Chinese Web Authoring

--A Work in Progress--

This is not meant as an exhaustive guide; instead it is just some notes on issues faced by those putting togther web sites that incorporate Chinese, including links to more information.

1. Character Sets and Charset tags

There are three main Chinese character sets one encounters on the internet: Big-5 (traditional characters, used initially in Taiwan); GB (simplified characters, used initially in the PRC); and Unicode (a new world-wide standard that includes both simplified and traditional forms, with more of either than the preceeding two character sets). Currently the windows world is a bit ahead of the Mac world with respect to Unicode implementation--Windows 98 and some Win 95 apps use support Unicode fonts--but Apple is doing its best to catch up. System 8.1 is already able to display the portion of Unicode that overlaps with Big-5 and/or GB, assuming one has the CLK installed, and System 8.5 makes further advances. See this page for a recent discussion by an Apple engineer about the future of Apple's Chinese language support.

When one first comes to a web page that contains Chinese, one typically has to tell one's browser to interpret the page as a Chinese character set in order to display the characters properly; one does this in Netscape, for instance, by using the View:Encoding submenu. It is possible for authors of web pages to remove this requirement, though, by encluding the following tag (or equivalent) in the header of their HTML file:

<META HTTP-EQUIV="content-type" CONTENT="text/html; charset=Big-5">

For more discussion and for alternative charset IDs, see this page, maintained by Robert Smitheram of Middlebury College.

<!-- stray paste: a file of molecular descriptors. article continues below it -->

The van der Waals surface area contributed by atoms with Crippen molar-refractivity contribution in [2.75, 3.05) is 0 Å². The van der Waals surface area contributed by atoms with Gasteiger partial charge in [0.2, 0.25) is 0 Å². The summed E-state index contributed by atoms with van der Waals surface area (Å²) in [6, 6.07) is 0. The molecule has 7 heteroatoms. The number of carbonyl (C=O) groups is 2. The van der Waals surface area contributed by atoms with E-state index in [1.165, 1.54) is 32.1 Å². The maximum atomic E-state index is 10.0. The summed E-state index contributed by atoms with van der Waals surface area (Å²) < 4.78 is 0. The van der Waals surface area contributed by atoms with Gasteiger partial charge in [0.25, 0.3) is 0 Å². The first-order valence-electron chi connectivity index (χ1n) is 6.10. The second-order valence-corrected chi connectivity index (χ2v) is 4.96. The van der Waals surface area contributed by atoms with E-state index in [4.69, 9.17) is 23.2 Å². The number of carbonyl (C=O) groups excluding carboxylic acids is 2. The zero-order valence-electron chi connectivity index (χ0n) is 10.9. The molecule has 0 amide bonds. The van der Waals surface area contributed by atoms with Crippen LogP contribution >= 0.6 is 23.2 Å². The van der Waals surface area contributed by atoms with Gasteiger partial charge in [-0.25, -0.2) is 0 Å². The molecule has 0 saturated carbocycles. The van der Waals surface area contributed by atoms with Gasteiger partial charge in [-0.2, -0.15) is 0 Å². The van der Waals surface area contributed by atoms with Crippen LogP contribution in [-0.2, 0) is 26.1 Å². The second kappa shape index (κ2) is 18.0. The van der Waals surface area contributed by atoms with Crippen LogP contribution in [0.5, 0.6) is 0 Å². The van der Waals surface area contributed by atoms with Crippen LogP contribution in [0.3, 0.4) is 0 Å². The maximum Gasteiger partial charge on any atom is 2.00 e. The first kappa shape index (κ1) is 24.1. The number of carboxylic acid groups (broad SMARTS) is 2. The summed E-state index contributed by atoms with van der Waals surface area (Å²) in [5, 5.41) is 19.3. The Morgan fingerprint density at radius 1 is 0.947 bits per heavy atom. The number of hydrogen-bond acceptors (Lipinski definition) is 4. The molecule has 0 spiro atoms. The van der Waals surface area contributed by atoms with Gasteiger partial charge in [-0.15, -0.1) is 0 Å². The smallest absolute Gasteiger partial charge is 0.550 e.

There is an additional benefit for including this tag in your documents: it may allow you to write Chinese in web authoring programs that are otherwise problematic. A major problem with web authoring software, discussed in more detail here, is that many programs automatically convert high-ascii symbols to HTML codes. This destroys the Chinese coding which relies on these high-ascii symbols. Some web authoring tools, though, allow you to designate, through the use of these headers, what charset the page is and thus whether to convert high-ascii symbols. On the Mac, GoLive CyberStudio 3.11 does precisely this, with excellent results. Adobe PageMill and Netscape Composer, on the other hand, destroy any Chinese they touch through these automatic conversions.

However, there also seems to be a drawback of including the header, at least as of this writing. According to reliable sources, the combination of Netscape 4.x and TwinBridge 4.8 through 4.98 (at least) fails to display Chinese when such a header is included. I have been told that this is a bug in TwinBridge, which I am willing to believe; I know of no better explanation.

© 1998 Stephen C. Angle
Last Updated: 11/24/98